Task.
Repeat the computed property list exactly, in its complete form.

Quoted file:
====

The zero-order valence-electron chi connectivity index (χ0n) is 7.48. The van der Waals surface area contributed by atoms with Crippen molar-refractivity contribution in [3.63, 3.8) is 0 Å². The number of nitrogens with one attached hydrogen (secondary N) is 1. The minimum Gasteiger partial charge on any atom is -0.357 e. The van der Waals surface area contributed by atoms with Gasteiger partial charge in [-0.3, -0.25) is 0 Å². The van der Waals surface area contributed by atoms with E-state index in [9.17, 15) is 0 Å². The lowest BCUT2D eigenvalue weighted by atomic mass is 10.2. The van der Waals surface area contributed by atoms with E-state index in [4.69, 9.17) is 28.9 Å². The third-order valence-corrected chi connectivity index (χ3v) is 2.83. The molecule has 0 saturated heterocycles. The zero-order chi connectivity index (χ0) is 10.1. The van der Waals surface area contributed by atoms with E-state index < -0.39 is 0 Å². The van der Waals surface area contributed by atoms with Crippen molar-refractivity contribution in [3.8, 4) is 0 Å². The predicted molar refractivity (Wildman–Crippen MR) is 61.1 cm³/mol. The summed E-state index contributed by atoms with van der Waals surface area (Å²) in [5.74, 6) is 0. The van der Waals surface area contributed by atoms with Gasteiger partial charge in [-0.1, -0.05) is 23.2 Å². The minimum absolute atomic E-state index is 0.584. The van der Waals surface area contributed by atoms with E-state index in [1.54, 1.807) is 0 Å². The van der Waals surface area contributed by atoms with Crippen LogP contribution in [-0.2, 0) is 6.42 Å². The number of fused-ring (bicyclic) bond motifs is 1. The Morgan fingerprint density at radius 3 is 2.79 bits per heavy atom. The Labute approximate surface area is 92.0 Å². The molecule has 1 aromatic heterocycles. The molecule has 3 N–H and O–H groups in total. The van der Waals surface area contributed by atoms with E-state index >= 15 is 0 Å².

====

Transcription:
The zero-order valence-electron chi connectivity index (χ0n) is 7.48. The van der Waals surface area contributed by atoms with Crippen molar-refractivity contribution in [3.63, 3.8) is 0 Å². The number of nitrogens with one attached hydrogen (secondary N) is 1. The minimum Gasteiger partial charge on any atom is -0.357 e. The van der Waals surface area contributed by atoms with Gasteiger partial charge in [-0.3, -0.25) is 0 Å². The van der Waals surface area contributed by atoms with E-state index in [9.17, 15) is 0 Å². The lowest BCUT2D eigenvalue weighted by atomic mass is 10.2. The van der Waals surface area contributed by atoms with E-state index in [4.69, 9.17) is 28.9 Å². The third-order valence-corrected chi connectivity index (χ3v) is 2.83. The molecule has 0 saturated heterocycles. The zero-order chi connectivity index (χ0) is 10.1. The van der Waals surface area contributed by atoms with E-state index < -0.39 is 0 Å². The van der Waals surface area contributed by atoms with Crippen molar-refractivity contribution in [3.8, 4) is 0 Å². The predicted molar refractivity (Wildman–Crippen MR) is 61.1 cm³/mol. The summed E-state index contributed by atoms with van der Waals surface area (Å²) in [5.74, 6) is 0. The van der Waals surface area contributed by atoms with Gasteiger partial charge in [-0.1, -0.05) is 23.2 Å². The minimum absolute atomic E-state index is 0.584. The van der Waals surface area contributed by atoms with E-state index in [1.54, 1.807) is 0 Å². The van der Waals surface area contributed by atoms with Crippen LogP contribution in [-0.2, 0) is 6.42 Å². The number of fused-ring (bicyclic) bond motifs is 1. The Morgan fingerprint density at radius 3 is 2.79 bits per heavy atom. The Labute approximate surface area is 92.0 Å². The molecule has 1 aromatic heterocycles. The molecule has 3 N–H and O–H groups in total. The van der Waals surface area contributed by atoms with E-state index >= 15 is 0 Å².